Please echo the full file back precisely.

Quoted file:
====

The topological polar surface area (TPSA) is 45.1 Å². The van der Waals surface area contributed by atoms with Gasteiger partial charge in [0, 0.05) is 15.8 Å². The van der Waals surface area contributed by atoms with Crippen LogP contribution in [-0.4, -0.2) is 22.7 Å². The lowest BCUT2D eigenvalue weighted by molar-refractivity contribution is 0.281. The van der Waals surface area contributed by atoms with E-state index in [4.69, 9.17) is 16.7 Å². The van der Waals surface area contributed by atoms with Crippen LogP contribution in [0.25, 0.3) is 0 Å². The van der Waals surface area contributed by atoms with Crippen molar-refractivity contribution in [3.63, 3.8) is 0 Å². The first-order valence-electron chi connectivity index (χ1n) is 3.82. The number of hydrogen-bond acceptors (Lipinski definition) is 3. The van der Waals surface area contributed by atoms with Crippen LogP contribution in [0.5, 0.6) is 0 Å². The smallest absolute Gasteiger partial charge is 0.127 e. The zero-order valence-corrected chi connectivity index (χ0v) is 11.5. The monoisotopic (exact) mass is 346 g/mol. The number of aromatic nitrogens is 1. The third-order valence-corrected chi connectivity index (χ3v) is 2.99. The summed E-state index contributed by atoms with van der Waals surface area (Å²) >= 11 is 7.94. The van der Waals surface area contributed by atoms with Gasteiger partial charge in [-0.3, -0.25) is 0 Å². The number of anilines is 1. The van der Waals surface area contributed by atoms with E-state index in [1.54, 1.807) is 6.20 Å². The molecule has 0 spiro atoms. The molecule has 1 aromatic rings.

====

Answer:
The topological polar surface area (TPSA) is 45.1 Å². The van der Waals surface area contributed by atoms with Gasteiger partial charge in [0, 0.05) is 15.8 Å². The van der Waals surface area contributed by atoms with Crippen LogP contribution in [-0.4, -0.2) is 22.7 Å². The lowest BCUT2D eigenvalue weighted by molar-refractivity contribution is 0.281. The van der Waals surface area contributed by atoms with E-state index in [4.69, 9.17) is 16.7 Å². The van der Waals surface area contributed by atoms with Crippen LogP contribution in [0.25, 0.3) is 0 Å². The van der Waals surface area contributed by atoms with Crippen molar-refractivity contribution in [3.63, 3.8) is 0 Å². The first-order valence-electron chi connectivity index (χ1n) is 3.82. The number of hydrogen-bond acceptors (Lipinski definition) is 3. The van der Waals surface area contributed by atoms with Crippen LogP contribution in [0.5, 0.6) is 0 Å². The smallest absolute Gasteiger partial charge is 0.127 e. The zero-order valence-corrected chi connectivity index (χ0v) is 11.5. The monoisotopic (exact) mass is 346 g/mol. The number of aromatic nitrogens is 1. The third-order valence-corrected chi connectivity index (χ3v) is 2.99. The summed E-state index contributed by atoms with van der Waals surface area (Å²) >= 11 is 7.94. The van der Waals surface area contributed by atoms with Gasteiger partial charge in [-0.3, -0.25) is 0 Å². The number of anilines is 1. The van der Waals surface area contributed by atoms with E-state index in [1.54, 1.807) is 6.20 Å². The molecule has 0 spiro atoms. The molecule has 1 aromatic rings.